Graham Potter's Brighton stunned Manchester City, Chelsea gained some FA Cup revenge and Thiago produced a passing masterclass for Liverpool. Here are five tactical lessons we noticed from the midweek games...
1) Brighton spurred on by crowd - and Potter's substitution
Brighton came back from 2-0 down to beat Manchester City on Tuesday in one of the surprise results of the season, and while the red card did play a huge role the crowd's presence was even bigger. The hosts pinned Man City back for long periods of the second half, a testament to the aggression and high-pressing approach of the manager, whose team was spurred on by a raucous home crowd.
That wouldn't have been enough without a clever tactical switch from the manager in the 49th minute, 60 seconds before the first Brighton goal that kick-started the revival. Graham Potter took off Alireza Jahanbakhsh and replaced him with Adam Lallana, moving from a 3-5-2 to a 3-4-2-1 formation. That extra player in midfield helped Brighton to build momentum centrally and make full use of their numerical advantage.
Lallana had a good game, controlling the tempo from the middle of the park as Fernandinho and Rodri found themselves totally outnumbered in City's 4-4-1-0. Brighton's swarm of bodies in the half-spaces allowed them to pin Man City back and grind them into submission.
2) Rodgers' formation switch disrupts Leicester before late surge
Leicester City deserved their FA Cup victory at the weekend after a very confident performance at Wembley, which makes it particularly strange that Brendan Rodgers abandoned the 3-4-1-2 for a 3-4-2-1 – dropping Kelechi Iheanacho to the bench for James Maddison. The theory was to help build through the midfield better while blocking Chelsea by mirroring their formation exactly – but it did not work out like that.
Instead, the excellent pressing we have seen from Leicester with tandem strikers was lost, leaving the increasingly slow Jamie Vardy all alone to harass the ball from the front. There was now only a one-man barrier to Chelsea's back three, which allowed Thomas Tuchel's defenders to build unchallenged out from the back. Antonio Rudiger was consequently dominant, powering out of the back line to get the hosts up the pitch.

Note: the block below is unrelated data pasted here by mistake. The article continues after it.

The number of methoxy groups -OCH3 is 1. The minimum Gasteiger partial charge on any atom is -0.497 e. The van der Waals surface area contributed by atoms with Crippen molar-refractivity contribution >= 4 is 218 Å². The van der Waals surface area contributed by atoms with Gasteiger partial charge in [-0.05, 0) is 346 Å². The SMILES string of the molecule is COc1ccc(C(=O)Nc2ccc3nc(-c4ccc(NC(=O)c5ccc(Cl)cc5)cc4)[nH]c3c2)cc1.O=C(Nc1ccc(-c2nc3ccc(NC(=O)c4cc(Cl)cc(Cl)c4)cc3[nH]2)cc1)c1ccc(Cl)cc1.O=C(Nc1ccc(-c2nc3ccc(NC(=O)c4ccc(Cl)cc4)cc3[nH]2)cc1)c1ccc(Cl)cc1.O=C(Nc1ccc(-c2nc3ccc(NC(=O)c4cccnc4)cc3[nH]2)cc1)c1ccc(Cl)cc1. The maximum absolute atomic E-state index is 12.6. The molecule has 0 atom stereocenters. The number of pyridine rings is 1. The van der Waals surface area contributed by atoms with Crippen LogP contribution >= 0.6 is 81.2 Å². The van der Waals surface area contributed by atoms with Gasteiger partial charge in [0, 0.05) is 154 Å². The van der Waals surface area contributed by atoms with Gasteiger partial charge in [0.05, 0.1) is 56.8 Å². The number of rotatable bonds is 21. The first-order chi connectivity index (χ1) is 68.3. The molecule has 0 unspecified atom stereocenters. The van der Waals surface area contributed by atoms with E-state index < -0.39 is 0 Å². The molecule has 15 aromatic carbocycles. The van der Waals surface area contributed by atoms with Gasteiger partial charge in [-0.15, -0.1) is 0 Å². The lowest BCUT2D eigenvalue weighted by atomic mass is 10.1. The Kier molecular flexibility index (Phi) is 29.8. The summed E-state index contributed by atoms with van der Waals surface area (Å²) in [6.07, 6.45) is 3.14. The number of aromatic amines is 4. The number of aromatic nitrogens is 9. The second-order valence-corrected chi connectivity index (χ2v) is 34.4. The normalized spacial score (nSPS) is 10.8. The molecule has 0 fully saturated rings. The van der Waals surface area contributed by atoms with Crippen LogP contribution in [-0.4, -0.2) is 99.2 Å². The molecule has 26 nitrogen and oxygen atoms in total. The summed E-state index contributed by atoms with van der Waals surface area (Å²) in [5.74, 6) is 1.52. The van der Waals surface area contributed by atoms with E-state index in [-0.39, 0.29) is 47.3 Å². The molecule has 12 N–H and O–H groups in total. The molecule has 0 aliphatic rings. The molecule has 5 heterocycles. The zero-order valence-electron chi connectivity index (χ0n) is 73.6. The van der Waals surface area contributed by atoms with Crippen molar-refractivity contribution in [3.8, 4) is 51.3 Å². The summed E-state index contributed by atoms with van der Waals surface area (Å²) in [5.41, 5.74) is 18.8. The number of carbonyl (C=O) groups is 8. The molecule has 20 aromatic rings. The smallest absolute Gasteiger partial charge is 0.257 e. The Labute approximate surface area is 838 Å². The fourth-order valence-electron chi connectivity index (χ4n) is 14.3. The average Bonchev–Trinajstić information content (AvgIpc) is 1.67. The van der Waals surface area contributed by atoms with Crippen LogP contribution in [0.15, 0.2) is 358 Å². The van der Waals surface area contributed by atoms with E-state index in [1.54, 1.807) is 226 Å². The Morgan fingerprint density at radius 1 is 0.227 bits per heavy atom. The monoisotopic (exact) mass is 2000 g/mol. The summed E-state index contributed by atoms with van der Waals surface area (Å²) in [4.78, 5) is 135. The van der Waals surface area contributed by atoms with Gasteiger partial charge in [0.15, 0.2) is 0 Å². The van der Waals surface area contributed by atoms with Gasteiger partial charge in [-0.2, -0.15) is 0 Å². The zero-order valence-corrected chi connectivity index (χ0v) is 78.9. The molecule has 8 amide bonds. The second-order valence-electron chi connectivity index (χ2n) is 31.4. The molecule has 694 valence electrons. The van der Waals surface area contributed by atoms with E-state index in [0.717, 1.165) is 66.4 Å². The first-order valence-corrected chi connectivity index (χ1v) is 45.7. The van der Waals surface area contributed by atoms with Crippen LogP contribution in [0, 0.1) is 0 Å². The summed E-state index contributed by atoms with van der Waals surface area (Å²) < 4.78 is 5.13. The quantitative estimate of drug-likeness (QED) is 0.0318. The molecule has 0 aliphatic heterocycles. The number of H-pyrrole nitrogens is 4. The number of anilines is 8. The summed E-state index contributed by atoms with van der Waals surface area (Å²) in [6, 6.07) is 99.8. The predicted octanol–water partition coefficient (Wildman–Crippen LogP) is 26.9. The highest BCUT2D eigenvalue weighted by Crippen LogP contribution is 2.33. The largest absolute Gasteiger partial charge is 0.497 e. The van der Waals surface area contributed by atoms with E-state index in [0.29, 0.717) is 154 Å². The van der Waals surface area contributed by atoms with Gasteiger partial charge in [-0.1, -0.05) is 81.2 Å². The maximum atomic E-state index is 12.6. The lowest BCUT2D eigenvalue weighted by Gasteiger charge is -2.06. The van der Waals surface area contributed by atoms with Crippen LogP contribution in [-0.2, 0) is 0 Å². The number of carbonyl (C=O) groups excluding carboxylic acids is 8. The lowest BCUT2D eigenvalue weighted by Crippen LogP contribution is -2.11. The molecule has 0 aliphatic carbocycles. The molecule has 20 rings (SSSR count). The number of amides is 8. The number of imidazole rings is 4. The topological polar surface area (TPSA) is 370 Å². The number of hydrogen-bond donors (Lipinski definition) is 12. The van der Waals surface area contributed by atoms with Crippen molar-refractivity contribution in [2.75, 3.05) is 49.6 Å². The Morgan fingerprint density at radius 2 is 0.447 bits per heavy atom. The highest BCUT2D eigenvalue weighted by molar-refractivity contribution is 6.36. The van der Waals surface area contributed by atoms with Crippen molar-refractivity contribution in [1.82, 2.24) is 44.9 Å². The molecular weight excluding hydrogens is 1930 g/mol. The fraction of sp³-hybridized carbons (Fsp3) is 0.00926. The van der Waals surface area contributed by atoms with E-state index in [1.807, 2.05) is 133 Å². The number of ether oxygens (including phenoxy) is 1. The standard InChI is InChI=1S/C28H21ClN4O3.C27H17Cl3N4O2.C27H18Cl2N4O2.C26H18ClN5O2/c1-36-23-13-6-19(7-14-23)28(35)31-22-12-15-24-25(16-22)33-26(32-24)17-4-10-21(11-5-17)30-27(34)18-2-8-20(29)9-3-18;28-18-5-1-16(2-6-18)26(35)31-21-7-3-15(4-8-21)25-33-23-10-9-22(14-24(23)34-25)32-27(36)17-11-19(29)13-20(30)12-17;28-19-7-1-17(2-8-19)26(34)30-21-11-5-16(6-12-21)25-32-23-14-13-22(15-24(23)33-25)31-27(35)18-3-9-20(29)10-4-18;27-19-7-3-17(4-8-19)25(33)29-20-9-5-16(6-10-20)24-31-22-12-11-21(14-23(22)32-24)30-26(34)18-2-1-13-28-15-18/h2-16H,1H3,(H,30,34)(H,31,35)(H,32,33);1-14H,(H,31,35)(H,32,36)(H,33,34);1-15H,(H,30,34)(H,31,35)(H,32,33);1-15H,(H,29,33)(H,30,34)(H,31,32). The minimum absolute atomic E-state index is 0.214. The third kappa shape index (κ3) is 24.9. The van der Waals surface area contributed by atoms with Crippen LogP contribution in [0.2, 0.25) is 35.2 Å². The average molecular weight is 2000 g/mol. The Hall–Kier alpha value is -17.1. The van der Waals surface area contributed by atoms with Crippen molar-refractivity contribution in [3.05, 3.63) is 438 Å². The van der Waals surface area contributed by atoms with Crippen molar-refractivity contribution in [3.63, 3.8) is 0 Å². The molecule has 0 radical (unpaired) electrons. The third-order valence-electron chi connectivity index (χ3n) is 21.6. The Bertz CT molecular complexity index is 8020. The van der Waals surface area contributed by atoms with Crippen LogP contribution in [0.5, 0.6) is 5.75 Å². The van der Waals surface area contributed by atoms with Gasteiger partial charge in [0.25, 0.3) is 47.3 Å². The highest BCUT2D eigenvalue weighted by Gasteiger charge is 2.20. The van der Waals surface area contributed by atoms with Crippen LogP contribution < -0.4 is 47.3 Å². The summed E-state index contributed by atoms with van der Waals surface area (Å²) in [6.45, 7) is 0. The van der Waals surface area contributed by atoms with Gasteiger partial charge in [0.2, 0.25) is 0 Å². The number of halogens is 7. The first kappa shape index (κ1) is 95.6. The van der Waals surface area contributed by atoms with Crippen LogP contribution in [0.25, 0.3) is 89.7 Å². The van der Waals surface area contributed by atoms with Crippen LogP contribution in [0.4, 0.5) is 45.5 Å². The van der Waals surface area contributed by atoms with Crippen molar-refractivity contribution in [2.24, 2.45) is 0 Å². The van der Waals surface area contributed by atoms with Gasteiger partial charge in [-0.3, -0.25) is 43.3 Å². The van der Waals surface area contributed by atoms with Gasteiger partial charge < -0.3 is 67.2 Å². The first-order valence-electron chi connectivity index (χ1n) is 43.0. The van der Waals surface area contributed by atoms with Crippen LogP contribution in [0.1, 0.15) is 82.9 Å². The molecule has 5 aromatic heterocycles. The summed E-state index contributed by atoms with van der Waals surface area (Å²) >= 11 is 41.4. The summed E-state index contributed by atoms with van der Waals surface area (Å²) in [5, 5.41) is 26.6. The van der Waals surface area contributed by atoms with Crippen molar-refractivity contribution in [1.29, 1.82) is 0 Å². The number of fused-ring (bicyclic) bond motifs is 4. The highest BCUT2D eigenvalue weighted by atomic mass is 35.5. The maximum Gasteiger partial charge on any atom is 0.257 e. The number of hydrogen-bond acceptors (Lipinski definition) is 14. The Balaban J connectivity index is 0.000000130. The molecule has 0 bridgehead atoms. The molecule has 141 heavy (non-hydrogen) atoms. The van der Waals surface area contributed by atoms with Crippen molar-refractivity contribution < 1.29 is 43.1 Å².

Rodgers deserves credit for recognising the mistake and switching back to 3-4-1-2 in the second half, replacing Maddison for Iheanacho on the hour mark. It made a huge difference: Leicester held 34.5% possession in the first hour and 53.5% after that substitution, getting a foothold back in the game. They even scored by pressing high as a loose pass was intercepted and fed to Iheanacho for a consolation goal.
3) Grealish as a 10 exposes Mason's midfield woes
Jack Grealish enjoyed a very good first start since his injury, creating four chances and helping Aston Villa to completely control the game from an unusual number ten position. Ordinarily Grealish slows the game down too much to excel centrally, but his presence here – with Bertrand Traore and Anwar el Ghazi instinctively drifting towards him – helped to expose Tottenham's misfiring midfield.
Ryan Mason has not managed to find the right combination in the middle. This time, Harry Winks seemingly had no idea how to keep track of Grealish, ensuring Villa dominated the ball and pushed Spurs into their own third. Part of the problem is that with Dele Alli on the pitch Tottenham are playing in a two, and without detailed coaching these two are roaming listlessly, unsure of how to stop their opponents.
But it is also a case of picking the wrong players. Spurs lacked any progression through the middle without the technical ability of Giovani Lo Celso, while Mason's continued unwillingness to start Tanguy Ndombele is becoming a real problem. Tottenham need line-breaking midfielders who are comfortable being on the ball under pressure.
4) West Brom have struggled because Big Sam checked out
Watching Sam Allardyce on the West Brom bench over the last couple of months it is clear he has mentally checked out; arms folded and sat back in his chair, Allardyce has done everything he can to distance himself from the relegation that tarnishes his record.
It is a pretty disgraceful way to behave in all honesty, and the fact he just doesn't care – as was made obvious by his come-and-get-me plea to Sky Sports in the post-match press conference – has contributed to the Baggies' limp end to the season.
They were directionless against West Ham, playing in the free-form and confused manner of a team that wasn't sure what was expected of them. After initially taking the lead they became a little timid, not one thing nor the other, and then in the crucial final 30 minutes of the match they fell into West Ham's trap by holding possession and pushing up the pitch.
The Hammers counter-attacked to victory, and West Brom fans were left wondering why on earth Big Sam had taken the job in the first place.
5) Thiago's improving role suggests bright Liverpool future
For the second consecutive match Thiago was Liverpool's standout player. In the 2-1 win at West Brom last weekend the Spanish midfielder had the most touches (112), the joint-most key passes (five), the joint-most shots (four), and the most tackles (four). He had just as big an influence against Burnley in midweek, leading the way with 104 touches of the ball in a commanding, all-action performance.
Thiago has finally settled, and alongside Fabinho he can provide the basis for a Liverpool revival next season. His ability to disguise a vertical pass, cutting the ball into the forwards before the opponent can react, is unmatched in the Premier League, and recently he has managed to combine this with a sharper reading of the English game. Thiago now tackles and intercepts well, helping to pin the other team back and provide a solid foundation for Liverpool to get back to winning ways.
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